The reason I like Microsoft To-Do is it starts each day with a blank canvas and clicking the light bulb on My Day prompts it to suggest tasks for you to do that day. I usually spend about three to four minutes doing this. I always check my email first as any emails I flag in Outlook get synced with To-Do so it then prompts me to add them to My Day, or nags me on subsequent days if I haven’t done them.
5) Exploit the benefits of working from home
This means if you are an early morning person then start work as early as possible and finish earlier. Take a break to make yourself a tasty snack. Pop-out to walk the dog, go for a jog, read a book or even have half an hour on your favourite video game. But make sure you manage that time. If you’ve allocated 30 minutes then that’s all you’ve got. Time your lunch so you can watch the lunchtime news or catch-up on your favourite TV show.
6) Set clear boundaries for other people in your home
Once again there is no ‘best’ way to do this. Do what works for you. But make sure everyone knows what your ‘work rules’ are. Just because you’re at home, doesn’t mean you are available to do chores, wait in for deliveries, walk the dog or play with the children etc. However, it doesn’t mean you aren’t available to do these things either as one of the benefits of working from home is you can choose to do these things during the ‘working day’, just as long as the work still gets done when it needs to be done by.
7) Make video calls instead of phone calls
This has multiple benefits. Firstly, it helps ensure you are presentable every day. Now many offices are smart casual it doesn’t mean you have to dress in a suit at home, but it does mean the pyjamas are out. It also motivates you to keep your desk and the area around it tidy. It’s also a lot more social and it’s a lot easier to have a little bit of social banter when you can see someone.
8) Use the best technology solutions
First and foremost ensure you’ve got a fast and reliable internet connection with a fallback. If my Virgin fibre connection goes down I can share the internet from my Android mobile. I’ve tested all my important devices in advance so can switch seamlessly if I need to. At home you can’t call on an IT support person to come to your desk and solve your PICNIC problem so learn how to do some stuff yourself. There is no alternative to ramping up your own technology skills. There’s really no excuse not to as the internet is awash with how-to guides and videos.
Another part of my technology set up is a Mesh network which provides robust internet all around the house and makes it really easy to create a guest network should I have visitors. This keeps my work data safe and secure from friends and family.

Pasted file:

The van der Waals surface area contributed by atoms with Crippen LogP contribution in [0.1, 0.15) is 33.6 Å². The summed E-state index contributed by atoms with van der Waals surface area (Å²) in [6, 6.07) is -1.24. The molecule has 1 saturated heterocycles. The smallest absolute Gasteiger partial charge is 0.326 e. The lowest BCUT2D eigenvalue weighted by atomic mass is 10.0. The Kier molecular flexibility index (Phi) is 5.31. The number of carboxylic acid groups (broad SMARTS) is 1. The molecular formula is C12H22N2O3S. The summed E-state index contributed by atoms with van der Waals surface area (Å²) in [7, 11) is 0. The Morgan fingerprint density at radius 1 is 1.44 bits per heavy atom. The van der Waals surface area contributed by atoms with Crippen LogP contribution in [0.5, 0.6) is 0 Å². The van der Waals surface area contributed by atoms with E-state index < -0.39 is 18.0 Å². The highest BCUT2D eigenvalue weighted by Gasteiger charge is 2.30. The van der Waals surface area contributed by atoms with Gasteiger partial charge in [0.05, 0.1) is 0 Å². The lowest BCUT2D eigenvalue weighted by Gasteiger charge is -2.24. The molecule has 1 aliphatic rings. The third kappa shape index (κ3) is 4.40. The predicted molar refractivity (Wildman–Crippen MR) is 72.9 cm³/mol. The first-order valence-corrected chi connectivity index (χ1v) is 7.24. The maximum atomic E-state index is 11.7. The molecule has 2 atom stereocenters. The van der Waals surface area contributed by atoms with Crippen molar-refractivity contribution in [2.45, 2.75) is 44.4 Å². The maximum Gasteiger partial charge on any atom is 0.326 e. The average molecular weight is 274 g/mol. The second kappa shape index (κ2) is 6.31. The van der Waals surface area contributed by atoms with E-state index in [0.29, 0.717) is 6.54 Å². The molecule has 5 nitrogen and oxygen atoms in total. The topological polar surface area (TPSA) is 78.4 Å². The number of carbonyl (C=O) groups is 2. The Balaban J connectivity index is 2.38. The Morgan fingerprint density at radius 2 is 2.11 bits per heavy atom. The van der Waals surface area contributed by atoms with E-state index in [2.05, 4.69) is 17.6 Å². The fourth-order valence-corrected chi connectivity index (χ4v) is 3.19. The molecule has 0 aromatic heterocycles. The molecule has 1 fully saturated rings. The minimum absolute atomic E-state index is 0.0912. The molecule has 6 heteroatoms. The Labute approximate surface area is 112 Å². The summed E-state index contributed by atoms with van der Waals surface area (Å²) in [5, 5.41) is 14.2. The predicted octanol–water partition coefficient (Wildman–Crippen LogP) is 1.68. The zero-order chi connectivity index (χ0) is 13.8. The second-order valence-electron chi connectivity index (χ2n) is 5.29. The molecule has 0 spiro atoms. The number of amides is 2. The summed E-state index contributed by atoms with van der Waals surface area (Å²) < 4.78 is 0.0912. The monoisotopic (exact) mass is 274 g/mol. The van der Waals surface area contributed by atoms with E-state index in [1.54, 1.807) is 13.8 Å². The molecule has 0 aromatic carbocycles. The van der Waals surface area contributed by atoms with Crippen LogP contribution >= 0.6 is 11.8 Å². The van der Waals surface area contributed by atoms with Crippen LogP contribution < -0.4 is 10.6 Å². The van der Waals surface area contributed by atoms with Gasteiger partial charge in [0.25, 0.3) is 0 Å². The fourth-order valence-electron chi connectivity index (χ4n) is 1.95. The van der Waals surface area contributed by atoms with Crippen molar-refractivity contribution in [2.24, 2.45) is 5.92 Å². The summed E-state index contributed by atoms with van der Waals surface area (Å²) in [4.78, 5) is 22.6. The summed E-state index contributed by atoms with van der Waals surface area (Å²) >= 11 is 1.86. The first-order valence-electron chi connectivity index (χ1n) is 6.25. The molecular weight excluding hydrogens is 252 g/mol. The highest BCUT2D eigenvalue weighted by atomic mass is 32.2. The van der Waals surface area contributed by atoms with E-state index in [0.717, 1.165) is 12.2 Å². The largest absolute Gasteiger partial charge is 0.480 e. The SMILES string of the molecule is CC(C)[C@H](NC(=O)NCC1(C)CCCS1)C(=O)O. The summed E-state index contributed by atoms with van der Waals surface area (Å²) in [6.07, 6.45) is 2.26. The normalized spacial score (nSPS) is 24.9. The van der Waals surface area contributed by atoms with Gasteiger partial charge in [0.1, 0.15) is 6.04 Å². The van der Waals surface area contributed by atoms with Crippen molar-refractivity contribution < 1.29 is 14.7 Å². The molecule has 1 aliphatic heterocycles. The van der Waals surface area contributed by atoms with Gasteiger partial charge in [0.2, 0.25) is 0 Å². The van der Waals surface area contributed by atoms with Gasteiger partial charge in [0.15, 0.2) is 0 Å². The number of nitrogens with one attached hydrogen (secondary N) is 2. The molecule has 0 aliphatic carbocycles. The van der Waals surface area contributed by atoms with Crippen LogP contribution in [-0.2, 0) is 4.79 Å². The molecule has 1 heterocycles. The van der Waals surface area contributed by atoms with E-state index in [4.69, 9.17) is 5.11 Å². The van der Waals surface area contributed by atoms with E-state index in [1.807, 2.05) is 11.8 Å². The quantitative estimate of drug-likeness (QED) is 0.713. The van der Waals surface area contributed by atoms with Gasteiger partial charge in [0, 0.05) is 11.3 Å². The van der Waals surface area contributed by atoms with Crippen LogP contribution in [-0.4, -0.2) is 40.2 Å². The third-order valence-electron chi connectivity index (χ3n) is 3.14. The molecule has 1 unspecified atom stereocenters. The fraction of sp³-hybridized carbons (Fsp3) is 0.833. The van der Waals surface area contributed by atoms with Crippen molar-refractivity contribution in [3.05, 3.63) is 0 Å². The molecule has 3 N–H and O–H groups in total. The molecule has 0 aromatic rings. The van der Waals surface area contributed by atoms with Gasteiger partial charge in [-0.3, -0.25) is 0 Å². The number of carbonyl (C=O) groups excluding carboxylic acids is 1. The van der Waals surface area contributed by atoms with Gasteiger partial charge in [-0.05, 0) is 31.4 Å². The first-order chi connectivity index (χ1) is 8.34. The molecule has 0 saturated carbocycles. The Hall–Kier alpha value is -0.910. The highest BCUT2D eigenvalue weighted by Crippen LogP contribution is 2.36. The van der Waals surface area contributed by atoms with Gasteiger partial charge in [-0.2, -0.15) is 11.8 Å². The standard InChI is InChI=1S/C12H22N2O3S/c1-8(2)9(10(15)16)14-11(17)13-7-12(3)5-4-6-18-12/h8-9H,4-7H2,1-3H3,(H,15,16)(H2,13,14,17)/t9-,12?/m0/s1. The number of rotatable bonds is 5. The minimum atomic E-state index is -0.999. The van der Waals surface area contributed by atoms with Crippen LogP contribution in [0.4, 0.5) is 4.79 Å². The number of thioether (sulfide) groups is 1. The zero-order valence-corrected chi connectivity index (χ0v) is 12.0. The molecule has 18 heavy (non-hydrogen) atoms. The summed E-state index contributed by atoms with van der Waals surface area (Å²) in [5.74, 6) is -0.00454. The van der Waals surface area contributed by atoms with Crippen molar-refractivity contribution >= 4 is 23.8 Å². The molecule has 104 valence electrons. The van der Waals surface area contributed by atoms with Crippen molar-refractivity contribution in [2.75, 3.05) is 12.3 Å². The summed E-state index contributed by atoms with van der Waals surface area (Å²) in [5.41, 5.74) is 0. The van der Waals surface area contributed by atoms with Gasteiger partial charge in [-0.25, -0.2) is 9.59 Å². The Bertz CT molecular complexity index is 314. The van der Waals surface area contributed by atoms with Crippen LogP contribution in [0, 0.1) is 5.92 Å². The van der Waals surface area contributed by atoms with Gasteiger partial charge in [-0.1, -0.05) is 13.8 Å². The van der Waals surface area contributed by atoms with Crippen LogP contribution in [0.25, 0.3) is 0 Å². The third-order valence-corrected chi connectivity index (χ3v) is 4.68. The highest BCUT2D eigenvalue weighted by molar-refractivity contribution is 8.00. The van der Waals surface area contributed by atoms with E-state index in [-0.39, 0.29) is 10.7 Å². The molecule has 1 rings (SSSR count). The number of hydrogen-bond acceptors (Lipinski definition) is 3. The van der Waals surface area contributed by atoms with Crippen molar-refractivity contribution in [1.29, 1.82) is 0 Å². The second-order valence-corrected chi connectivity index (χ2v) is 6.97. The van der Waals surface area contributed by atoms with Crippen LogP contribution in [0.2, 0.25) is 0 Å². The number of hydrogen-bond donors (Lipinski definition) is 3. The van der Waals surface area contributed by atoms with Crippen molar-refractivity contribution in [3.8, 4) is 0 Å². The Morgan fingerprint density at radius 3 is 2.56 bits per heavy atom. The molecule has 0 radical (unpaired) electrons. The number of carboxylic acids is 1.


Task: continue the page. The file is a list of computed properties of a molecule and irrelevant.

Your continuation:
Make sure you use the cloud as your primary file storage so you can easily access your files from wherever you happen to be. I use Microsoft Office 365 which comes with ample space on SharePoint and OneDrive. I’ve also got free Google Drive, Dropbox and Box accounts for the occasional client who works with one of them.
If I’m using subcontractors, partners or freelances I tend to get them to use my Office 365 tools unless there is a compelling reason not to (there usually isn’t and ‘don’t like it’ isn’t a good reason). It’s much more effective to stick to your own systems than struggle along with ones you aren’t as familiar with. One big benefit of Office 365 is it doesn’t get blocked by big corporates as often as some of the trendier tools do.
For coordinating remote teams then Teams and Planner are two of the most useful tools in Office 365. Teams is similar to Slack and Planner is similar to Trello. One of the main advantages is the learning curve for both set-up and using them is faster and easier than two separate tools. The fact they are already integrated makes collaboration much faster and easier.
One of my favourite aspects of Planner is that all of the tasks that are assigned to me automatically sync with my Microsoft To-Do app. This makes planning every day a cinch as I see my private tasks and team tasks in one place. It even helpfully prompts me as to what it thinks needs doing each day.
Another useful tool is Toggl. I use it to keep track of my time and helps with self-discipline to make sure I’m spending my time on the right things. At the time of writing this blog post has taken 31 minutes. Based on previous blog posts I’m estimating it will be about two hours in total, including finding images, doing some SEO on the post and then promoting it via social media.
PICNIC – Problem In Chair Not In Computer.
9) Sort the legals and finance
Before you start working from home make sure you’ve researched the legal and financial implications. In most countries (certainly in the UK and USA) there are tax allowances for expenses associated with working from home. There are lots of websites giving advice on this or if you have one then ask your accountant (don’t assume they will tell you).
You also need to check that any business equipment you use at home is covered under your home insurance policy, or take out a dedicated business policy. If you are using your employers’ equipment then make sure you’ve checked with the employer that you are adequately covered and won’t be responsible for any loss, damage or theft.
Take great care if you have work-related visitors at home as then you’re into the thorny issue of public liability insurance. If you have an employer make sure the employer has sorted it. If you work for yourself make sure you are covered.
10) Create your own rules
These are tips and rules that work for me, based on more than 15 years’ experience of working from home (in two separate periods, then running a company in an office in the intervening period). What I am certain about is the need for structure, routines and rules or whatever you want to call them. The biggest dangers of working from home are distraction and lack of motivation. You need to create a system for yourself that keeps you focused on what’s important to you.